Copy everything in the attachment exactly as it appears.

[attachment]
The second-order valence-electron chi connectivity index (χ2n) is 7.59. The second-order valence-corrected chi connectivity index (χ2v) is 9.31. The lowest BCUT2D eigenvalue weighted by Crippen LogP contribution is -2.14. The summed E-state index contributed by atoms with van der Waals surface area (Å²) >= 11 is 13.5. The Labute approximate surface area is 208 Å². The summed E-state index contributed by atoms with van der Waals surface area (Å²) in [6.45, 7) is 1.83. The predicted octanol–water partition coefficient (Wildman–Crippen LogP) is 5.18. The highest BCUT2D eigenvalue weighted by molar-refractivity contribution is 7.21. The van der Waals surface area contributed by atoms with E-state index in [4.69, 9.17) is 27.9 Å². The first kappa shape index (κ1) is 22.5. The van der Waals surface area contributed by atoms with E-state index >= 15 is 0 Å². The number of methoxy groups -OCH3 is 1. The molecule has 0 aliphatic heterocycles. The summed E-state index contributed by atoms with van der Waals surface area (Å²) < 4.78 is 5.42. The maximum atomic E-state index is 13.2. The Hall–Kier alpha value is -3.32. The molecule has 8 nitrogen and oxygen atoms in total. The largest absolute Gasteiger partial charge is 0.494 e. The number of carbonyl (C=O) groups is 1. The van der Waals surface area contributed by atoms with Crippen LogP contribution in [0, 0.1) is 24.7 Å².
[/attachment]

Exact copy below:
The second-order valence-electron chi connectivity index (χ2n) is 7.59. The second-order valence-corrected chi connectivity index (χ2v) is 9.31. The lowest BCUT2D eigenvalue weighted by Crippen LogP contribution is -2.14. The summed E-state index contributed by atoms with van der Waals surface area (Å²) >= 11 is 13.5. The Labute approximate surface area is 208 Å². The summed E-state index contributed by atoms with van der Waals surface area (Å²) in [6.45, 7) is 1.83. The predicted octanol–water partition coefficient (Wildman–Crippen LogP) is 5.18. The highest BCUT2D eigenvalue weighted by molar-refractivity contribution is 7.21. The van der Waals surface area contributed by atoms with E-state index in [4.69, 9.17) is 27.9 Å². The first kappa shape index (κ1) is 22.5. The van der Waals surface area contributed by atoms with E-state index >= 15 is 0 Å². The number of methoxy groups -OCH3 is 1. The molecule has 0 aliphatic heterocycles. The summed E-state index contributed by atoms with van der Waals surface area (Å²) < 4.78 is 5.42. The maximum atomic E-state index is 13.2. The Hall–Kier alpha value is -3.32. The molecule has 8 nitrogen and oxygen atoms in total. The largest absolute Gasteiger partial charge is 0.494 e. The number of carbonyl (C=O) groups is 1. The van der Waals surface area contributed by atoms with Crippen LogP contribution in [0, 0.1) is 24.7 Å².